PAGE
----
(2) Territorial Autonomy

Ethnic minorities often constitute a majority in a given region. Some "host" countries allow them to manage funds, collect taxes and engage in limited self-governance. This is the regional or territorial autonomy that Israel offered to the Palestinians (too late) and that Kosovo and Vojvodina enjoyed under the 1974 Yugoslav constitution (which Milosevic shredded to very small pieces). This solution was sometimes adopted by the nationalist competition itself. The Nazis dreamt up at least two such territorial "final solutions" for the Jews (one in Madagascar and one in Poland). Stalin gave the Jews a decrepit wasteland, Birobidjan, to be their "homeland." And, of course, there were the South African "homelands."

(3) Personal Autonomy

Karl Renner and Otto Bauer, the leading lights of Austria's interwar Social Democratic movement, advanced the idea of the individual as the source of political authority - regardless of his or her domicile. Between the two world wars, Estonia gave personal autonomy to its Jews and Russians. Wherever they were they were entitled to vote and elect representatives to bodies of self-government. These had symbolic taxation powers but exerted more tangible authority over matters educational and cultural. This idea, however benign sounding, encountered grave opposition from right and left alike. The right wing, "exclusive", nationalists rejected it because they regarded minorities the way a sick person regards his germs. And the left wing, "inclusive", nationalists saw in it the seeds of discrimination, an anathema.

How and why did we find ourselves embroiled in such a mess?

It is all the result of the wrong terminology, an example of the power of words. The Jews (and Germans) came up with the "objective," "genetic," "racial" and "organic" nation. Membership was determined by external factors over which the member-individual had no control. The French "civil" model - an 18th-century innovation - regarded the nation and the state as voluntary collectives, bound by codes and values which are subject to social contracts. Benedict Anderson called the latter "imagined communities."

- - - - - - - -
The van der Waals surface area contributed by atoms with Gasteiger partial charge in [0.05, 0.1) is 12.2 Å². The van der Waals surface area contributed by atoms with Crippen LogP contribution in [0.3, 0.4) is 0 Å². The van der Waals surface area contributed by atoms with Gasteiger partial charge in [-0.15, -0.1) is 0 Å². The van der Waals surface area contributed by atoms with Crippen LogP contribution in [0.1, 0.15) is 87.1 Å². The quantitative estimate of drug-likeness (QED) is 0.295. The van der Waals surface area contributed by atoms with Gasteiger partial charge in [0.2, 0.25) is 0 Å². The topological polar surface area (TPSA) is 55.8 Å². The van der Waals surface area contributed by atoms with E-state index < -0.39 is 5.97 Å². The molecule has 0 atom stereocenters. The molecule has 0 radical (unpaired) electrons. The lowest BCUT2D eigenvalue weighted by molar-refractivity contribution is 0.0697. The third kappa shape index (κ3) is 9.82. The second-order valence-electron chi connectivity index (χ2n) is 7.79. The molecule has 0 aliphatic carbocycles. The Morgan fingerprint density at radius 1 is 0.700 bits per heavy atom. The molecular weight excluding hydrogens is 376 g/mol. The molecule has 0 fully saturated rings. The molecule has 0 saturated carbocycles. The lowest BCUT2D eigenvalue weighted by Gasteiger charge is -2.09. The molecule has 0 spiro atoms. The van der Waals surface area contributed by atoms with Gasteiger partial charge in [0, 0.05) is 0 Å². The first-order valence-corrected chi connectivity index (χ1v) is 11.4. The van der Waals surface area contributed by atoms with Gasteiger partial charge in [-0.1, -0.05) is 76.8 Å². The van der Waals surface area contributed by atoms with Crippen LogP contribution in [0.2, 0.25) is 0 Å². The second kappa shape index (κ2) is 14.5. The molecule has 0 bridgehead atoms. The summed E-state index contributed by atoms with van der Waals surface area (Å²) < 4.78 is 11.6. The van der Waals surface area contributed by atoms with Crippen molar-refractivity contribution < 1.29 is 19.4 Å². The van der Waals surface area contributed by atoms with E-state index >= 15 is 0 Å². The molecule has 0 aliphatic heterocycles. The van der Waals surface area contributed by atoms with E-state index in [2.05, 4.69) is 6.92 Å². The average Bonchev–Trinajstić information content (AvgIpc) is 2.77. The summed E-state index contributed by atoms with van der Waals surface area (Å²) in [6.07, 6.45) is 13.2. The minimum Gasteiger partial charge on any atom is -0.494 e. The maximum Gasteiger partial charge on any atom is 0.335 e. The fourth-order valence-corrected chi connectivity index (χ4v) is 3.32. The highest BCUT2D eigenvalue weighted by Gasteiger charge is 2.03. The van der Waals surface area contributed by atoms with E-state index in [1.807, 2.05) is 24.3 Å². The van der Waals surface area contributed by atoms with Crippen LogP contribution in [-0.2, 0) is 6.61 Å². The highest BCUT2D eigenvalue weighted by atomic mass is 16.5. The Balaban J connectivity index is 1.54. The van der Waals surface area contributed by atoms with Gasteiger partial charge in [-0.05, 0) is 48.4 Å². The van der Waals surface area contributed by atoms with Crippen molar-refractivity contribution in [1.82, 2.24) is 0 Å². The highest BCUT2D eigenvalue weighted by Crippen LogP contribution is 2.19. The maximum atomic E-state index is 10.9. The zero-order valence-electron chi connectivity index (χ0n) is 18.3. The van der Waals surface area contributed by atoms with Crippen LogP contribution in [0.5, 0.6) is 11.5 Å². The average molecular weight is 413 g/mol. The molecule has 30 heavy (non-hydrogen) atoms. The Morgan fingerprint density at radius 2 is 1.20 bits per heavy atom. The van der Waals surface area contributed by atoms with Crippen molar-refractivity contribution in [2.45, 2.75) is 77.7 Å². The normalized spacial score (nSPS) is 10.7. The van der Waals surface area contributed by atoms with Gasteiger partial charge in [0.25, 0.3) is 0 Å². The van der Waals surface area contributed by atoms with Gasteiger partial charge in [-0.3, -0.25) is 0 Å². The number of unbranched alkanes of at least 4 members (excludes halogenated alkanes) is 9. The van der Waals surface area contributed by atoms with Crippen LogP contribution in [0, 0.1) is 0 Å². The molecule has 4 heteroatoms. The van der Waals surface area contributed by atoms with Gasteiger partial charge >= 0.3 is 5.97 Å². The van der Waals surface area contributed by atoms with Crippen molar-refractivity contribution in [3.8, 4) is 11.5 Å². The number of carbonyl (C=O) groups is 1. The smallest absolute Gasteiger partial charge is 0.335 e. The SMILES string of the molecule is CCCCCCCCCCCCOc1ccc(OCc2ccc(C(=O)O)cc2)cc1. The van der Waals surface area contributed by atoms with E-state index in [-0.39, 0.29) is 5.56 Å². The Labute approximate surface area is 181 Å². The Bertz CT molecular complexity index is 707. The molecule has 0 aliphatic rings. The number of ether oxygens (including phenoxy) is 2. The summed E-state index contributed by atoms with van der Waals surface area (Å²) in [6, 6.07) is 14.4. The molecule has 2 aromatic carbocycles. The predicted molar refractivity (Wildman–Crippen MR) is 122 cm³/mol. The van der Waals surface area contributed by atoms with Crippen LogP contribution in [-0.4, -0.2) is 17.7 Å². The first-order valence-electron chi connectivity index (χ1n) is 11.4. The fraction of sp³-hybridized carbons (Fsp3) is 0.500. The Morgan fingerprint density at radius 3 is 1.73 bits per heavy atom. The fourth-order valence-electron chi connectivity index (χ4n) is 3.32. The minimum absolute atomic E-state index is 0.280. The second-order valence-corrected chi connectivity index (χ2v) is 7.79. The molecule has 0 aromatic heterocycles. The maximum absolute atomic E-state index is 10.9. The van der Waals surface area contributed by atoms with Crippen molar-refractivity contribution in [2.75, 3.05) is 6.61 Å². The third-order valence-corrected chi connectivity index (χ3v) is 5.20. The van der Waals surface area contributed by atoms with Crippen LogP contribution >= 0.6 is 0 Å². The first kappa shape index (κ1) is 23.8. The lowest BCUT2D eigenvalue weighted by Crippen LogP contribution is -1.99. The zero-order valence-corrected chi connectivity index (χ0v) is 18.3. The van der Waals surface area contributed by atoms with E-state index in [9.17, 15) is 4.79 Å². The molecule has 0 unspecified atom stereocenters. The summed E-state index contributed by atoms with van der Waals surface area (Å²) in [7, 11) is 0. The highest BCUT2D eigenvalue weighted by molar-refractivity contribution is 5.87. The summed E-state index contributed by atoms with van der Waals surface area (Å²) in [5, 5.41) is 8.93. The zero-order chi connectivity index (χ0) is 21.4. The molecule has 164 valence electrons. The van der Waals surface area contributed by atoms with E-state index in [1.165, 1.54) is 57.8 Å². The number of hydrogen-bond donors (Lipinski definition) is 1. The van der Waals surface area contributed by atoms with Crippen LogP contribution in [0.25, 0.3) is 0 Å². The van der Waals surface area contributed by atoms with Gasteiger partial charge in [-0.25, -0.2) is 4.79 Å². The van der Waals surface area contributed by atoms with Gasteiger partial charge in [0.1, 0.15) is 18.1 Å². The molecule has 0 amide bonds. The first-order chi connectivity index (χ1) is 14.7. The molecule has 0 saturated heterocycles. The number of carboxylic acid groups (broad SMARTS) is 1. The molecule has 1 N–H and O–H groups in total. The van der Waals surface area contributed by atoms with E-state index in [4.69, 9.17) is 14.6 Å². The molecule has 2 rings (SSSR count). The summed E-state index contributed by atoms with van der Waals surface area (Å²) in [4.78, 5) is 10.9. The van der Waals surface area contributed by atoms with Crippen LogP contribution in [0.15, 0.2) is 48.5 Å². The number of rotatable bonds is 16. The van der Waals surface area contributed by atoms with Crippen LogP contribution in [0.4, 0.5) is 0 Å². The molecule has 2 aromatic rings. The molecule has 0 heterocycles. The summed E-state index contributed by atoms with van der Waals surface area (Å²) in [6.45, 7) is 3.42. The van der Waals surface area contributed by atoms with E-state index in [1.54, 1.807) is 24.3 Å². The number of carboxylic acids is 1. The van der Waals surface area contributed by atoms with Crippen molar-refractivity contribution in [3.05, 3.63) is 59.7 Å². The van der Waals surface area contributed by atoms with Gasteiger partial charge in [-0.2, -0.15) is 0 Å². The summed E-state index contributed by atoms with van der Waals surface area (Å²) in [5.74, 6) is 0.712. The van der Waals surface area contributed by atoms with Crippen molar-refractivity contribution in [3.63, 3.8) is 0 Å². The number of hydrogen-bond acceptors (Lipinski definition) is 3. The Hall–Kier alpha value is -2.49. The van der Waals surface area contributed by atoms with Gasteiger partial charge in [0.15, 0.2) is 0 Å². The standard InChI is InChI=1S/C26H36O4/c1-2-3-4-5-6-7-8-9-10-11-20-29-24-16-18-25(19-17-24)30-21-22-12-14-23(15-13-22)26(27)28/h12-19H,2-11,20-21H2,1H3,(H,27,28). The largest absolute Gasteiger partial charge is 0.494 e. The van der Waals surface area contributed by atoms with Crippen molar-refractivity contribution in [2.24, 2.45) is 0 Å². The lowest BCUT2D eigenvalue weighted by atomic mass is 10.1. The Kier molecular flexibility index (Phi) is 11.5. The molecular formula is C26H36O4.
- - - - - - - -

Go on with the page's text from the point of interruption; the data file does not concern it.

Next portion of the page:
Naturally, it was a Frenchman (Ernest Renan) who wrote: "Nations are not eternal. They had a beginning and they will have an end. And they will probably be replaced by a European confederation ."

He was referring to the fact that nation-states were nothing but (at the time) a century-old invention of dubious philosophical pedigree. The modern state was indeed invented by intellectuals (historians and philologists) and then solidified by ethnic cleansing and the horrors of warfare. Jacob Grimm, the linguist and famed fairy-tale writer, virtually created the chimeral Serbo-Croat "language." The French historian Claude Fauriel dreamt up the reincarnation of ancient Greece in its eponymous successor. The French sociologist and anthropologist Marcel Mauss remarked angrily that "it is almost comical to see little-known, poorly investigated items of folklore invoked at the Peace Conference as proof that the territory of this or that nation should extend over a particular area because a certain shape of dwelling or bizarre custom is still in evidence ." Archaeology, anthropology, philology, history and a host of other sciences and arts were invoked in an effort to substantiate a land claim. And no land claim was subjected to a statute of limitations, no subsequent conquest or invasion or settlement legitimized. Witness the "Dacian wars" between Hungary and Romania over Transylvania (are the Romanians latter day Dacians or did they invade Transylvania long after it was populated by the Hungarians?). Witness the Israelis and the Palestinians. And, needless to add, witness the Serbs and the Albanians, the Greeks and the Macedonians and the Macedonians and the Bulgarians.